Left - Jennifer Innes, James Cook, Brenda McKinty and Paul Knox. Photo - Yolene Dabreteau
Ah television, how you robbed us of our senses. Long gone are the days where we could concentrate intently on one thing alone and still be sated, a time when ‘secondary media’ was an alien concept and not a market with a demographic. The humble play might not suffice to slake the media thirst of most these days, but it’s refreshing to see that the wonderfully complex satisfaction claimed by enjoying a good night before the stage is still to be had for the intrepid theatre goer. None more so than when attending PMD’s production of cult misogynist Sarah Kane’s Crave at Chapel Off Chapel, although there is one rule that needs observing:
You. Must. Pay. Attention.
If that sounds demanding on the audience’s part, then that’s exactly what it is, since this isn’t exactly the background noise of daytime TV during a daily bout of ironing. Disobedient viewers choosing rather to drift off lackadaisically into a hazy reverie than keep a keen eye on proceedings would surely be shaken rudely into focus by the piercing screams that punctuate the dialogue or the prosaically uttered declarations like ‘I’m not a rapist… I’m a pedophile’. Much better then, to immerse oneself in the action, as confronting and uncomfortable as it may be, to glean as much understanding and validation from the fractured, spasmodic text as possible.
Crave is a whirling, fragmented piece of theatre spoken by 4 disenchanted voices who occasionally retain autonomy but often blur almost into a collective consciousness before splintering again into seemingly unrelated monologue; a series of soliloquy that cleverly weave in and out of each other’s direction. Owner of the dramatic scream, Nada Cordasic, plays voice ‘C’, not that any of the characters (if that is an appropriate description) are ever named or even alluded to as being part of the action, and seems to be the focal point of the production. Where the text indicates no pointers as to a leading protagonist, Cordasic’s stage position and the physical interaction between herself and the other players lends ‘C’ a more prominent role, the other voices often seeming to be mere fragments of her imagination or perhaps other detainees in a mental institution, something we ponder as we try to root this play in a physical location to better accelerate our understanding.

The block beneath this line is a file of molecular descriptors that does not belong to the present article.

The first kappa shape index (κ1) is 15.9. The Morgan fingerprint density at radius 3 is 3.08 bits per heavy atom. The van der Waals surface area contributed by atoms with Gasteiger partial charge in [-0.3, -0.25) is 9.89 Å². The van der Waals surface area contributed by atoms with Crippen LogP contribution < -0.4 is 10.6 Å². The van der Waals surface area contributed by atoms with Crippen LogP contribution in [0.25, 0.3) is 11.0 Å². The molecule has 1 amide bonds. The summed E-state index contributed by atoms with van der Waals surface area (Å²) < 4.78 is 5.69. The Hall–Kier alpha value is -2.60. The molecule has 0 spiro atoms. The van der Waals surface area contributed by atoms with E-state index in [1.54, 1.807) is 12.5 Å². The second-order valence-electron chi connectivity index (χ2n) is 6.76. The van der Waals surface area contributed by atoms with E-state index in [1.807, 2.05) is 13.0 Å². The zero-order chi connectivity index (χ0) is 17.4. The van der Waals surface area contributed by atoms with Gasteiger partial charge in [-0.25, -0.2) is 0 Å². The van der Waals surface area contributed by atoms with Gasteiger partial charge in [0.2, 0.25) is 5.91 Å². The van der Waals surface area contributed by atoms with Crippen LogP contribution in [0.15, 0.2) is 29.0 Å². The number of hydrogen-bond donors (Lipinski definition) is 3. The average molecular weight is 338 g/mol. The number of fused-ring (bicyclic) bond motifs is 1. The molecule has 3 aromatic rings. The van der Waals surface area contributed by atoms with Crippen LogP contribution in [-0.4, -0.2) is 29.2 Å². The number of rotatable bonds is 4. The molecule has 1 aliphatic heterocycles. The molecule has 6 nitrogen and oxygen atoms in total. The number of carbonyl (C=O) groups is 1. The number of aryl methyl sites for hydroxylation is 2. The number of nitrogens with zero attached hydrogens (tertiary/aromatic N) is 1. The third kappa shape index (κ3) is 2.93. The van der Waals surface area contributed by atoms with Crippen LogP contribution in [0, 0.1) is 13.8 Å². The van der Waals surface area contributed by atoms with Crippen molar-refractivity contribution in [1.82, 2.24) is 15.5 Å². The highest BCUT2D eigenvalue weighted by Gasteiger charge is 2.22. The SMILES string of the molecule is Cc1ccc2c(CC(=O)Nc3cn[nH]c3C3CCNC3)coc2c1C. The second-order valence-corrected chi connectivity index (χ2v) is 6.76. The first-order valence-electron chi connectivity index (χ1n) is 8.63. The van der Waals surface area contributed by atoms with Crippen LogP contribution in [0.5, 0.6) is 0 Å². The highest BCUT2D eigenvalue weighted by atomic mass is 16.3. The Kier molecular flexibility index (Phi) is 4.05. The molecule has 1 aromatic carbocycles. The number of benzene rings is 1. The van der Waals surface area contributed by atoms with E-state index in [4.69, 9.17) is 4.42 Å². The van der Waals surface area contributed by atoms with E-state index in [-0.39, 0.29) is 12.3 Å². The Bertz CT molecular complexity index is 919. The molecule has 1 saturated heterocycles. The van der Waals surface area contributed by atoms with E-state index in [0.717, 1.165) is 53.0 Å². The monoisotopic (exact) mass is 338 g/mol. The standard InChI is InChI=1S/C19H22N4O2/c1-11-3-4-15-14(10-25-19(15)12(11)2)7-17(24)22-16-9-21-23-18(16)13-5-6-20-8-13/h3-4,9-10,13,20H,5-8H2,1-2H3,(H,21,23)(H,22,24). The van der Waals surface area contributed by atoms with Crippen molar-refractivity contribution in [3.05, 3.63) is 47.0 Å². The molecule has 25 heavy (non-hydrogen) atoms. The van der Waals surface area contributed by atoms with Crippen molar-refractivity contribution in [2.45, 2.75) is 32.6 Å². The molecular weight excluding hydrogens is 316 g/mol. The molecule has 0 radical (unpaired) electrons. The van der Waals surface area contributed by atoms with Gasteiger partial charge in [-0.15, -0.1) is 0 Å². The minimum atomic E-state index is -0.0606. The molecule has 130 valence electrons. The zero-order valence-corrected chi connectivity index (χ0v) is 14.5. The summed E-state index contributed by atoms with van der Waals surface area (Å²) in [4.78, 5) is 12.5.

And yet, attempting to rationalise the play in any literal sense is futile since it is the ambiguous, meandering nature of the 4 voices that allows it to become such a powerful work. On a small stage with only chairs as props and surrounded by walls of mirrors, there is no escape route for any of the forlorn figures to crawl away into, leaving them only to project their desperation harrowingly onto the audience. The quartet of disparate but universally paranoid monologues is bound by a theme of pessimism and betrayal which emerges slowly and increasingly as they begin to take form as individual characters.
Dipping in and out of extended rational speech and random, controversial outbursts, the play is a swirling mass of intensifying frustration and heartbreaking despair that intermittently swarms into focus to ensconce a narrative briefly between the characters, but never fully crystallises before falling away again into shards of incongruent mutterings. As confronting to behold as it is to comprehend, for the avid viewer there is a wealth of delights to garner from the action, albeit at the price of some serious concentration.
PMD Productions presents
by Sarah Kane
Directed by Paul Knox
Venue: Chapel Off Chapel | 12 Little Chapel Street, Prahran
Dates: 19 August - 4 September, 2010
Times: Wed - Sat 8pm, Sunday 6pm, 2pm Matinee Sat 28 August
Duration: One hour no interval
Bookings: (03) 8290 7000 | www.stonnington.vic.gov.au/chapel